Do either (1) or (2):
(1) Show that if ∑(an + 2an+1) converges, then so does ∑ an.
(2) Let S be the surface 2xy = z2. The surface S and the variable plane P enclose a cone with volume πa3/3, where a is a positive real constant. Find the equation of the envelope of P. What is the envelope in the case of a general cone?
(1) Suppose an + 2an+1 converges to 3k. We show that anconverges to k.
Given any ε > 0, take N so that an + 2an+1 is within ε of 3k for all n ≥ N. Take a positive integer M such that aN is within (2M + 1)ε of k.
Then aN+1 is within ( (2M + 1)ε + ε)/2 = (2M-1 + 1)ε of (3k - k)/2 = k. By a trivial induction aN+M is within 2ε of k. Then aN+M+1 is within (2ε + ε)/2, and hence within 2ε, of k. So by a trivial induction, an is within 2ε of k for all n > N + M.
(2) Answer: the 2-sheet hyperboloid u2 = v2 + z2 + a2.
The nature of the surface S becomes much clearer if we change coordinates to u, v, z with z unchanged and the x, y axes rotated through π/4 to u = (x + y)/√2, v = (-x + y)/√2 (or inversely, x = (u - v)/√2, y = (u + v)/√2 ). Now S becomes u2 - v2 = z2 or v2 + z2 = u2, which is evidently a right circular cone with vertex the origin and axis the u-axis.
Evidently the plane u = a forms a cone volume 1/3 πa3 with the surface (the base is a circle radius a and the height is a). If the plane moves round to be almost tangent to the sides of the cone it should still cut off a cone with the same volume, so we might suspect that the envelope is a two sheet hyperboloid asymptotic to the cone and passing through the points u = ±a, v = z = 0. This has equation u2 = v2 + z2 + a2. This is a surface of revolution formed by rotating the hyberbola u2 = v2 + a2 about the u-axis, so it is sufficient to look at tangent planes that are parallel to (ie do not intersect) the z-axis. We need to show that these cut off cones volume 1/3 πa3.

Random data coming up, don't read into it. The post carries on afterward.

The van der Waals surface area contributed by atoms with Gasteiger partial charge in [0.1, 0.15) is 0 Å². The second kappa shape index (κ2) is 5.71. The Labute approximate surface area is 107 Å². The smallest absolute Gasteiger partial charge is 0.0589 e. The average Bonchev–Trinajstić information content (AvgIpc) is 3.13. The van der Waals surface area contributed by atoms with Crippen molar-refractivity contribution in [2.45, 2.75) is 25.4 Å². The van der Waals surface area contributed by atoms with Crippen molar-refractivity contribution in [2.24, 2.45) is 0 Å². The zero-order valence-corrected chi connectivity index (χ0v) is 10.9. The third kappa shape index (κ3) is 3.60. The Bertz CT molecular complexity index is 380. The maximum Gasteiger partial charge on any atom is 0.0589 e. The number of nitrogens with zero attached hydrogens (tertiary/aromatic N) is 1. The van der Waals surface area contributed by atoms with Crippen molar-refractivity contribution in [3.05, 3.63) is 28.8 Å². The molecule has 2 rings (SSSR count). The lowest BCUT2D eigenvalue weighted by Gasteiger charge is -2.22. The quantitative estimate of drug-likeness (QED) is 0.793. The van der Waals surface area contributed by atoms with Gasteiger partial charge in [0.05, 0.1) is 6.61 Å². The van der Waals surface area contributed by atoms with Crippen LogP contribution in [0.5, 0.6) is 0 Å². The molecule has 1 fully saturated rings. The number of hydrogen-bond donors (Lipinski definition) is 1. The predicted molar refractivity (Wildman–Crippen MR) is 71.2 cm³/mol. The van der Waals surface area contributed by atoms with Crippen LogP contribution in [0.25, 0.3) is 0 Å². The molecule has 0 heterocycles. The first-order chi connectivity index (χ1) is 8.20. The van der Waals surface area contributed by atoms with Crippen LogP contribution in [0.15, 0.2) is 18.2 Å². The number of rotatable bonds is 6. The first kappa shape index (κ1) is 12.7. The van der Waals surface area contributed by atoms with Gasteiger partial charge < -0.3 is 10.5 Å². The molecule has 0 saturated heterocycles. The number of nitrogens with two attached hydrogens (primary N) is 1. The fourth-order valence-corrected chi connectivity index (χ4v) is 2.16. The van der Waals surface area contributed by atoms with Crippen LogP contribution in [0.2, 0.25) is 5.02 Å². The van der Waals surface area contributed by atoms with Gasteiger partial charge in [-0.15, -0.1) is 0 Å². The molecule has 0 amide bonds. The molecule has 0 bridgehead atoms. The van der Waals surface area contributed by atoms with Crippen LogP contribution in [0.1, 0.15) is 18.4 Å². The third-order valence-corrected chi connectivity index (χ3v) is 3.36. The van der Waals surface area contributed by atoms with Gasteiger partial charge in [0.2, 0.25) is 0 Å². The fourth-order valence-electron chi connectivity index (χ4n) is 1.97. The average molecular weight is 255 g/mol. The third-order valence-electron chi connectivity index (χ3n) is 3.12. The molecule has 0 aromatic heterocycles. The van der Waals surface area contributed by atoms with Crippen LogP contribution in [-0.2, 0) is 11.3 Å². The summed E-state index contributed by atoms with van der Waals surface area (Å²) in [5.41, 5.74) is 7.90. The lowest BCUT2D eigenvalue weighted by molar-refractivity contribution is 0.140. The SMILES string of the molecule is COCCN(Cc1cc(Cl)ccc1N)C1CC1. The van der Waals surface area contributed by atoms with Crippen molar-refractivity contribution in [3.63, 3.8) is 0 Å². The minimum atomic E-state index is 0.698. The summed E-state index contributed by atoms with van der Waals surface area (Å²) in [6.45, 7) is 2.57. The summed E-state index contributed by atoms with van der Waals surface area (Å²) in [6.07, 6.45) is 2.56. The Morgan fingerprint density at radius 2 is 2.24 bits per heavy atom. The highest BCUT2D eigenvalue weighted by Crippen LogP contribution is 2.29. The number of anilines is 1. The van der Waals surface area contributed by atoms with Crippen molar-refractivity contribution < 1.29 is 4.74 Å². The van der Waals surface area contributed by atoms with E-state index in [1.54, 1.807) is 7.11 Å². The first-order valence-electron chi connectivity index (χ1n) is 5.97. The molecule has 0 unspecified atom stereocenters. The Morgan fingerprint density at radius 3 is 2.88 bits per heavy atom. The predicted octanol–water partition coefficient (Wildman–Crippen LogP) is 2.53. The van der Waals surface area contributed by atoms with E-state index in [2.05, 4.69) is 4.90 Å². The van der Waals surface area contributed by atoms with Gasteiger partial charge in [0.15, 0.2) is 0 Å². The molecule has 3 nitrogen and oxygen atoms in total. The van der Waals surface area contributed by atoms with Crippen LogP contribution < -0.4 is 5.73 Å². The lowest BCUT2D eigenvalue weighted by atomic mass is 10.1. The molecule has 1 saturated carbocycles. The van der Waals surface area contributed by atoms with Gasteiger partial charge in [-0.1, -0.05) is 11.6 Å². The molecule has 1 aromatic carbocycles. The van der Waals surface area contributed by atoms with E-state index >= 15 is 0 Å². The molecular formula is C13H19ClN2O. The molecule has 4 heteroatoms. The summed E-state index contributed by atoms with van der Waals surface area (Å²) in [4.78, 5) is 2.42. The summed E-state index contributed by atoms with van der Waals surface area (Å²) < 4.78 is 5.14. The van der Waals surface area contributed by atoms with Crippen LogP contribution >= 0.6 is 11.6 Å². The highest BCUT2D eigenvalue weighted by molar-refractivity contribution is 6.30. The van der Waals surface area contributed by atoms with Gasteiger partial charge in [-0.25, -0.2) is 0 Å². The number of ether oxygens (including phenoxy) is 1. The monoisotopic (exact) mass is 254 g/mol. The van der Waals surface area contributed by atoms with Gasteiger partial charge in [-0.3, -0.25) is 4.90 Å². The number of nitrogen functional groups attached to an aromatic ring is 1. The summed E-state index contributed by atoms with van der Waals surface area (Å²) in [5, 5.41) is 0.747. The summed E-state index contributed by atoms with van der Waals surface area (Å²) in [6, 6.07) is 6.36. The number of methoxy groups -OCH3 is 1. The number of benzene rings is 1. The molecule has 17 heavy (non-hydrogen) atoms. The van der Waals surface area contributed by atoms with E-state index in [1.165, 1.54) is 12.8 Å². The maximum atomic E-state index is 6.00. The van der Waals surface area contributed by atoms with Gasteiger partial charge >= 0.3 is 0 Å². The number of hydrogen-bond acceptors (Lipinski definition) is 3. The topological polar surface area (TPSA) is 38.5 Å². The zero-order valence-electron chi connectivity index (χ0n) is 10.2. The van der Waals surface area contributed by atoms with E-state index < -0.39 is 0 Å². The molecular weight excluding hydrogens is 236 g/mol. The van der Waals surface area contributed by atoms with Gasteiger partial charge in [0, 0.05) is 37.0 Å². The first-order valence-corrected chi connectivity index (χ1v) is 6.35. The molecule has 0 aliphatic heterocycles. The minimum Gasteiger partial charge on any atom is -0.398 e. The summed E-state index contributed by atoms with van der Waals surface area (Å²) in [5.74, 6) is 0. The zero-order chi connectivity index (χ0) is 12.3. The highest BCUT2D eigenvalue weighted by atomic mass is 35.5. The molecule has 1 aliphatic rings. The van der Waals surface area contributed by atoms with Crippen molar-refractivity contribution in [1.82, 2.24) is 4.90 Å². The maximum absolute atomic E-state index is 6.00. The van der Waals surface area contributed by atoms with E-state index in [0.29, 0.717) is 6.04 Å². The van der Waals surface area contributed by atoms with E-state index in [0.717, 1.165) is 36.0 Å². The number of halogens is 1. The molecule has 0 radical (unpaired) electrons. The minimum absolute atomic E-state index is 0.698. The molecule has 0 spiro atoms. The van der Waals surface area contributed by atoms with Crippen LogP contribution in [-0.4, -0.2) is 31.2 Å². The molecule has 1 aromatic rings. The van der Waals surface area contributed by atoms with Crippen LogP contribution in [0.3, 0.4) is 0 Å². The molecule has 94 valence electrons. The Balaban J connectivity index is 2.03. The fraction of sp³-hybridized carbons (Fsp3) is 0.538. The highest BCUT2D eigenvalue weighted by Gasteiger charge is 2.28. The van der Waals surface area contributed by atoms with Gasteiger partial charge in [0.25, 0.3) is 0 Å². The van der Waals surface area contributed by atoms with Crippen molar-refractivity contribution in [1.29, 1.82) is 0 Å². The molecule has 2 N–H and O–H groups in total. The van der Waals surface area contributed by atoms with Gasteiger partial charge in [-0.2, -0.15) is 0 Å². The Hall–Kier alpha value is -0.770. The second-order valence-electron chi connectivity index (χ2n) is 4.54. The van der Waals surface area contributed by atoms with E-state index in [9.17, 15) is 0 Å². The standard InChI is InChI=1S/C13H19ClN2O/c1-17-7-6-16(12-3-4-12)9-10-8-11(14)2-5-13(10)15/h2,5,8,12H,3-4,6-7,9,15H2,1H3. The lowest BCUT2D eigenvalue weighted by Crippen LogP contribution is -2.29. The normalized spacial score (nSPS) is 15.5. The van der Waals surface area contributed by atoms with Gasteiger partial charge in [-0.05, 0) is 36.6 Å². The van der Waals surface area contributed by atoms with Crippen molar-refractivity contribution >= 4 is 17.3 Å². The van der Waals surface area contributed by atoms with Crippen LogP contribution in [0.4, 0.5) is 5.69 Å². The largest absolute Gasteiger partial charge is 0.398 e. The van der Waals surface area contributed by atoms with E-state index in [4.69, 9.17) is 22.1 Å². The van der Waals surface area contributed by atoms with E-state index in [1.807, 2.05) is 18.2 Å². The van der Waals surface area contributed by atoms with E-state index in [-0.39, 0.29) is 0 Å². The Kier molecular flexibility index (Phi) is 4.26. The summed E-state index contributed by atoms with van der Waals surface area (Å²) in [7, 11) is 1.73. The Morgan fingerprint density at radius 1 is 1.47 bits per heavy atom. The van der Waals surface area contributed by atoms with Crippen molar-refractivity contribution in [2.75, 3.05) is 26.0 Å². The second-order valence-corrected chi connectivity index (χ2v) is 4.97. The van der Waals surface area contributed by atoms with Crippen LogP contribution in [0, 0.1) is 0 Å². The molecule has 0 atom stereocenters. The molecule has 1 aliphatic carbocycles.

The tangent to the hyperbola at u = a cosh t, v = a sinh t is (v - a sinh t) = coth t (u - a cosh t) or v sinh t - u cosh t + a = 0 (*). It cuts v = u at u = v = a/(cosh t - sinh t) and it cuts v = -u at u = -v = a/(cosh t + sinh t). So the corresponding plane cuts the hyperboloid in an ellipse with major axis length 2A, where 2A is the distance between these two points of intersection, which is 2a cosh 2t. At the centre of the ellipse (which we find as midway between the two points of intersection) we have u = a cosh t, v = a sinh t, so the extremities of minor axis have z2 = u2 - v2 = a2. Thus the minor axis has length 2a. Hence the area of the ellipse is πa2√(2 cosh 2t). The distance of the origin from the plane is its distance from the line (*) which is a/√(2 cosh 2t). Hence the volume of the cone is 1/3 area of base x height = 1/3 πa3, as we had guessed.
Finally, if we have a general cone (which does not have circular cross-section or right-angle), we can transform it into a right circular cone by an affine transformation. Such transformations preserve the ratios of distances and hence the ratios of volumes. They also preserve tangency, so the envelope in this more general case will still be a hyperboloid asymptotic to the cone.
10th Putnam 1950
© John Scholes
5 Mar 2002